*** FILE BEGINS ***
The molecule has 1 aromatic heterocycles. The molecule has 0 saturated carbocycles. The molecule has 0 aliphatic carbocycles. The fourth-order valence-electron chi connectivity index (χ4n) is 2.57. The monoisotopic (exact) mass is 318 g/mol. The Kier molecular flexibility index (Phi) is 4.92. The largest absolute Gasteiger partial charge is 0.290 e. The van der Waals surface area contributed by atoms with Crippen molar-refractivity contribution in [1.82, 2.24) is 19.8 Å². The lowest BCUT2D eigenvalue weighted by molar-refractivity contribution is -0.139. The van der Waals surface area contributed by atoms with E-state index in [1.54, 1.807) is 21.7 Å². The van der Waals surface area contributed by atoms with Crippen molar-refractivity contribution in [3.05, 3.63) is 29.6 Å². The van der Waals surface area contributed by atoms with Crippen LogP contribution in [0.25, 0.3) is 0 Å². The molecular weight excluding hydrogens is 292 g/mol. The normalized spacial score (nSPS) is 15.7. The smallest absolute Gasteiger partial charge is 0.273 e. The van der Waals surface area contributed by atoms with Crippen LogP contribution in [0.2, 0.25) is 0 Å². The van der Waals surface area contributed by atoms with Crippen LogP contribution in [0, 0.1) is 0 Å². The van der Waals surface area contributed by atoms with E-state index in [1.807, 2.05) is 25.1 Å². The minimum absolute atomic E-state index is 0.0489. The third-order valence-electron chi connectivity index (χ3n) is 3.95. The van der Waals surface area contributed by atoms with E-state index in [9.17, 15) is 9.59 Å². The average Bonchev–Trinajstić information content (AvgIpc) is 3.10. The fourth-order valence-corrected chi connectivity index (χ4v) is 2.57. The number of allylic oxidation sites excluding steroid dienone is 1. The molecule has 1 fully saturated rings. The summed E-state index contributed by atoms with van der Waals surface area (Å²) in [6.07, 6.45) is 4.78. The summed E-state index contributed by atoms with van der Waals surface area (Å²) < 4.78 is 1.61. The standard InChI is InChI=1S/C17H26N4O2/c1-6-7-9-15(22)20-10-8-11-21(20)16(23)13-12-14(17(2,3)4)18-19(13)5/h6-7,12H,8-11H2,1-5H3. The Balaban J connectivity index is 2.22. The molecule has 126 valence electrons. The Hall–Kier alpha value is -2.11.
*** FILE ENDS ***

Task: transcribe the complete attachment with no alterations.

The molecule has 1 aromatic heterocycles. The molecule has 0 saturated carbocycles. The molecule has 0 aliphatic carbocycles. The fourth-order valence-electron chi connectivity index (χ4n) is 2.57. The monoisotopic (exact) mass is 318 g/mol. The Kier molecular flexibility index (Phi) is 4.92. The largest absolute Gasteiger partial charge is 0.290 e. The van der Waals surface area contributed by atoms with Crippen molar-refractivity contribution in [1.82, 2.24) is 19.8 Å². The lowest BCUT2D eigenvalue weighted by molar-refractivity contribution is -0.139. The van der Waals surface area contributed by atoms with E-state index in [1.54, 1.807) is 21.7 Å². The van der Waals surface area contributed by atoms with Crippen molar-refractivity contribution in [3.05, 3.63) is 29.6 Å². The van der Waals surface area contributed by atoms with Crippen LogP contribution in [0.25, 0.3) is 0 Å². The molecular weight excluding hydrogens is 292 g/mol. The normalized spacial score (nSPS) is 15.7. The smallest absolute Gasteiger partial charge is 0.273 e. The van der Waals surface area contributed by atoms with Crippen LogP contribution in [0.2, 0.25) is 0 Å². The van der Waals surface area contributed by atoms with Crippen LogP contribution in [0, 0.1) is 0 Å². The van der Waals surface area contributed by atoms with E-state index in [1.807, 2.05) is 25.1 Å². The minimum absolute atomic E-state index is 0.0489. The third-order valence-electron chi connectivity index (χ3n) is 3.95. The van der Waals surface area contributed by atoms with E-state index in [9.17, 15) is 9.59 Å². The average Bonchev–Trinajstić information content (AvgIpc) is 3.10. The fourth-order valence-corrected chi connectivity index (χ4v) is 2.57. The number of allylic oxidation sites excluding steroid dienone is 1. The molecule has 1 fully saturated rings. The summed E-state index contributed by atoms with van der Waals surface area (Å²) in [6.07, 6.45) is 4.78. The summed E-state index contributed by atoms with van der Waals surface area (Å²) < 4.78 is 1.61. The standard InChI is InChI=1S/C17H26N4O2/c1-6-7-9-15(22)20-10-8-11-21(20)16(23)13-12-14(17(2,3)4)18-19(13)5/h6-7,12H,8-11H2,1-5H3. The Balaban J connectivity index is 2.22. The molecule has 126 valence electrons. The Hall–Kier alpha value is -2.11.